Headshot ยิงหัว (2011) – Thailand


Headshot ยิงหัว (2011)

Based on a novel by Win Lyovarin, Headshot, directed and adapted by Pen-Ek Ratanaruang, is a gritty, thrilling rorschach, testing limits on character existentialism, Terrence Malick color fetishism, and upside-downed vertigo. It is never standing still, tight in its action (devilish in its art), and you’ll soon not forget the details. For cinephiles, its clever use of pov and timeline manipulation is enough to take your breath, even if only for a second, and it’s worthy of all the praise.


Its protagonist is one of the better leads to come of the action genre, conforming, only slightly, to the leader conventions of bosom/bullet films, s tough-guyonly mold. His given details, especially on reason behind seeing the world upside down–a neat, early on revelation–, draws us in, and it elevates the picture’s focus on varying technical achievements, like inverted perspective and complex mise en scene by crafting genuine heart of characters. (For extra referencing, one should examine Frank Tashlin’s The Possum That Didn’t, where another central character has his world flipped.)

Upside-Downed Vertigo

Tul, played by Nopachai Chaiyanam, once a cop, now assassin, takes the reigns of delivering a remarkably rich, intoxicating kind of filmic action with his scenes, thus following an intricate slush of steadicam povs. Ratanaruang is careful to chisel only bits of Tul’s past away with each new discovery in sequence, and Chaiyanam’s performances is well fitted for the film’s premise on self-discovery and innocence restitution. We learn to follow the film’s sometimes gruelingly complicated format with relative ease because of his character’s reservedness, and it’s a treat when looking back, a second time, to catch tidbits missed of first observations.


Tul is our strong willed, ballistics-gifted character, a privilege to follow. He is desperate for clear, defining lines on good & evil. Like other dynamic films, his spot behind a badge creates room for necessary questioning on fairness and objectivity in law enforcement, and, with his many different skills for perpetuating troubles from a natural, personal kind of quietness, of wanting to be left alone, his past self mixes with a future one for a radical approach at audience fellowship, us learning of why he’s gone rogue.


When he attempts to put away a powerful criminal tied in with politics, gangs, and their supposed drug dealings, a criminal lawyer provides blackmail enough to put him away, behind bars, a three year prison sentence. In that time, he festers, and is introduced to a popular killing man, known as Demon, assigning hits all across Thailand. That new man, the kill assigner, wants Tul to kill for him, along with others, on assignment, and, out of desperation, though not right away, Tul nods, agreeing to unravel his goodness. That’s where the accident happens, the one that flips his views, figuratively and literally; on assignment.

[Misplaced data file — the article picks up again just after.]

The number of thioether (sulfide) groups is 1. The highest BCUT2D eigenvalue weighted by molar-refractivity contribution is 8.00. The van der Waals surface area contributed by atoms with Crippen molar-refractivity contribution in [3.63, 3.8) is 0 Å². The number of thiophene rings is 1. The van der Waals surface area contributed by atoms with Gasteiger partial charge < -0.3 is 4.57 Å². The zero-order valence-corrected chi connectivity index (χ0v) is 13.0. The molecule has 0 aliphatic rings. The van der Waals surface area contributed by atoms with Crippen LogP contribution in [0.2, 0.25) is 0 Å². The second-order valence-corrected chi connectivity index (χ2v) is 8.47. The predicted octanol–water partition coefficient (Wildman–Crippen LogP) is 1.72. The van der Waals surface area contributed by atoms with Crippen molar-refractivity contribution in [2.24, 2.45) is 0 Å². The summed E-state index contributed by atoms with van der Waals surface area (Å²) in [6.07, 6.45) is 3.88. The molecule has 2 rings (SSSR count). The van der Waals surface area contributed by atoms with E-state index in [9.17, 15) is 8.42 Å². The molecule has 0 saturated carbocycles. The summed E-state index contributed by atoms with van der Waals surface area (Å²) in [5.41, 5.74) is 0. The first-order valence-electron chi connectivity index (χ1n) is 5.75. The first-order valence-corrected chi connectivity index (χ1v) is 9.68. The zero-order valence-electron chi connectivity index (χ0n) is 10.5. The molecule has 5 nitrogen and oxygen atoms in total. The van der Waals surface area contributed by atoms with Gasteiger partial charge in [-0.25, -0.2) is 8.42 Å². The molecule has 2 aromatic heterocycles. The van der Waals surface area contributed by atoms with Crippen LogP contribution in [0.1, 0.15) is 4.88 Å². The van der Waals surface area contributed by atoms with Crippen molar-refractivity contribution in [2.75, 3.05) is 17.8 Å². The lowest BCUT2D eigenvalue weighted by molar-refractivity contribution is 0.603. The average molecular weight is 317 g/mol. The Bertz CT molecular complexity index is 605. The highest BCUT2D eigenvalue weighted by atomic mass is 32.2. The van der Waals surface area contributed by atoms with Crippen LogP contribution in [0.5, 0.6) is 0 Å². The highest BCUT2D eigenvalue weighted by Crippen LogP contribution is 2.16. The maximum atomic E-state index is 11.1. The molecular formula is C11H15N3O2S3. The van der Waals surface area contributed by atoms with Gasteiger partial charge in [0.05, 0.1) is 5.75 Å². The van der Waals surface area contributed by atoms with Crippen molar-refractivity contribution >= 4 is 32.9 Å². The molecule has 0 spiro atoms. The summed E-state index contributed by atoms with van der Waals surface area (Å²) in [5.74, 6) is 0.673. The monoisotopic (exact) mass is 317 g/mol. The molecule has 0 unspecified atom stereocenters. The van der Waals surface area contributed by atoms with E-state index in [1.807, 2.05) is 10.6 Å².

Think back and let us reminisce a bit on other grittier, darker films revealing a core inspired of art narrative. If Doug Liman’s The Bourne Identity and Christopher Nolan’s Memento met to mate an offspring of a film, bettering approaches on neo-noir, what with shifting camera moves and deliberately handicapped heroes, this would be the result. Its nonlinear manipulation and focus on Tul’s dilemma of grasping a kind of gravity from his inverted sights is remarkable.


His tearing through much dramatic chaos is very clearly and cleverly inspired, the sets moving and meshing to demonstrate shifts in, not only Tul’s, Ratanaruang’s mood; of their (collective) temperament for violence, and then peace–the mixing of contrast!


His eye (Tul’s) for justice is an interesting, thought-provoking one. It’s never a concrete thing, definite, and noticing Ratanaruang’s carefulness for reducing Tul’s character to mold with a deliberate growth, of his newer hatred toward order and compensation, a pavlov experiment, is simple. After every good job, Tul is rewarded. We expect him to crack eventually. His hate feeds him later, seething in despair, despising the ones responsible for altering his agendas; it’s viscerally visual. His wanting freedom complements Ratanaruang’s changing aesthetics, and it’s the last reward he needs, and, by the third act, the one that we (and he) want.

Its middle is sometimes demanding of patience, but its beginning and end reward those who wait, a neat closure to come before its credits. It’s obsession with a topsy-turvy mechanism for plot and place of camera marks an uber innovation in film design here, and something new is struck for future films to advance. I adore the efforts made, and, for those at home looking for new kicks in the thriller camp of genre, you will be pleased after watching. Of pictures coming of our time, those that involve action and mystery, most cannot sate the appetite of snobby filmgoers wanting more, of sophistication and shock-plot. This one does.